Movie Review “Unknown”

March 19, 2011 10:18 pm0 commentsViews: 1


In Unknown, a generic conspiracy thriller from director Jaume Collet-Serra (Orphan, House of Wax), the protagonist, played by Liam Neeson, emerges from a four-day coma to search out himself within the midst of a form of reverse-identity crisis: He’s fairly sure who he’s, however everybody else around him looks to possess forgotten, as if they’ve contracted a form of collective amnesia. The filmmakers hope dearly that this amnesia can extend to the audience, that you just won’t keep in mind the Bourne trilogy, The Fugitive, or any range of alternative thrillers from that Unknown borrows heavily. Its main strategy for achieving this can be to churn out action-thriller clichés at such a breathless pace that you just won’t pause to ponder the film’s unoriginality.

Moments when arriving in Berlin for a biotech conference, world-class botanist Martin Harris (Neeson) nearly dies in an exceedingly traffic accident. Stranded in an exceedingly foreign country with none type of identification, he angrily asserts to everybody he encounters he’s “Martin Harris, Doctor Martin Harris,” to that he mainly receives puzzled appearance from confused Teutons. Events take a a lot of sinister flip when even his wife, Elizabeth (Mad Men’s January Jones)*, claims to not acknowledge him, and another man purporting to be Martin Harris takes his place by her facet.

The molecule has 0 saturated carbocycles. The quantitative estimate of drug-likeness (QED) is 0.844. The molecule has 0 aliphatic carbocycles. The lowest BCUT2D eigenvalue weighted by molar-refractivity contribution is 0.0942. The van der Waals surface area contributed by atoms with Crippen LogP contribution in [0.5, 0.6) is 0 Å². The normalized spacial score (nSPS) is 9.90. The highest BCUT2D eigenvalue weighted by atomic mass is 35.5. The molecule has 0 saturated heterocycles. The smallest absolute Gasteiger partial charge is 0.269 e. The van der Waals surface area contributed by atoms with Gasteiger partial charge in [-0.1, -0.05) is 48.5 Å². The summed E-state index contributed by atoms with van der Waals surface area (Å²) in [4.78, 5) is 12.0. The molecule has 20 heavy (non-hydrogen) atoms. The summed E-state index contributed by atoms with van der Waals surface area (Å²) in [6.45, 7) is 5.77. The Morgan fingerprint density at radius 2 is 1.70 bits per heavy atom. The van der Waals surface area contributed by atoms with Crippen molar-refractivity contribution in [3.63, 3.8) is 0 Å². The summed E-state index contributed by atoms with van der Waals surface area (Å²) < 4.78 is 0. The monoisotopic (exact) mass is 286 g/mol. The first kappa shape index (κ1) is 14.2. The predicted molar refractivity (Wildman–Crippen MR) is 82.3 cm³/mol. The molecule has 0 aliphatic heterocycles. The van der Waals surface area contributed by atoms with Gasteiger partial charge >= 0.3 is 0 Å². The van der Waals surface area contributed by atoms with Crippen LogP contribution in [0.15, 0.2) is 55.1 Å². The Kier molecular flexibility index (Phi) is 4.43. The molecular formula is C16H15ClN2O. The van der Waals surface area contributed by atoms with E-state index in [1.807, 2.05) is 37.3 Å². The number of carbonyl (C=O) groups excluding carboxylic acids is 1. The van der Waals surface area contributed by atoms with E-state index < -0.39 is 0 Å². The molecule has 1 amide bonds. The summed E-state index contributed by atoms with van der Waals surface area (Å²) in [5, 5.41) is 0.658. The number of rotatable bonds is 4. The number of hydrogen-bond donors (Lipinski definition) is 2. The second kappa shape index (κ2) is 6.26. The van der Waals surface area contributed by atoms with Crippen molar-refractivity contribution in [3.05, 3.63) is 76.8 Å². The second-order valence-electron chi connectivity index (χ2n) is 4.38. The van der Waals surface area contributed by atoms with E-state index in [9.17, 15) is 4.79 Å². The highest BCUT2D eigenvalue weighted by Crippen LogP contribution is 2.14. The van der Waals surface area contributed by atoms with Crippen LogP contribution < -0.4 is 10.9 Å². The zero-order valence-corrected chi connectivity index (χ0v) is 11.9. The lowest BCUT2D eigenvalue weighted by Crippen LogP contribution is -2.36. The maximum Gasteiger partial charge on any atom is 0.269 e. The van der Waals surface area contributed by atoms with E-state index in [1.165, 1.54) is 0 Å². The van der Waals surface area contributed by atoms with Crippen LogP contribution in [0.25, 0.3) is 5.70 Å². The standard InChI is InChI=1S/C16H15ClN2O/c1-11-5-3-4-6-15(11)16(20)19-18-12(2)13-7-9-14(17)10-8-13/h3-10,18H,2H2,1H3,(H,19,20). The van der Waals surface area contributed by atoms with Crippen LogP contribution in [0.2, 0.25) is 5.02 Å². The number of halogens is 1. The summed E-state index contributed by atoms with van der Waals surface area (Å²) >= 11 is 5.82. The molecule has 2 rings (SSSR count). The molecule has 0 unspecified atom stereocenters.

Is this all some elaborate ruse, or simply the after-effects of the automobile accident? As Martin (Neeson’s version) probes the mystery of his lost identity, he becomes enveloped in an exceedingly grand conspiracy involving agribusiness conglomerates, Arab sheiks, a stunning Bosnian immigrant (Diane Kruger), a sickly ex-Stasi member (Bruno Ganz), and a try of stereotypically menacing German hitmen. The film’s setup is intriguing, and its plot options some clever twists, except for the foremost half it is a predictable affair, and one that gradually loses its grip on reality. As a bit of mindless entertainment, Unknown has its moments – there are a few of well-choreographed action sequences, together with the obligatory urban automobile chase – simply don’t attempt to interact it on a logical level, otherwise you may find yourself in an exceedingly coma yourself.

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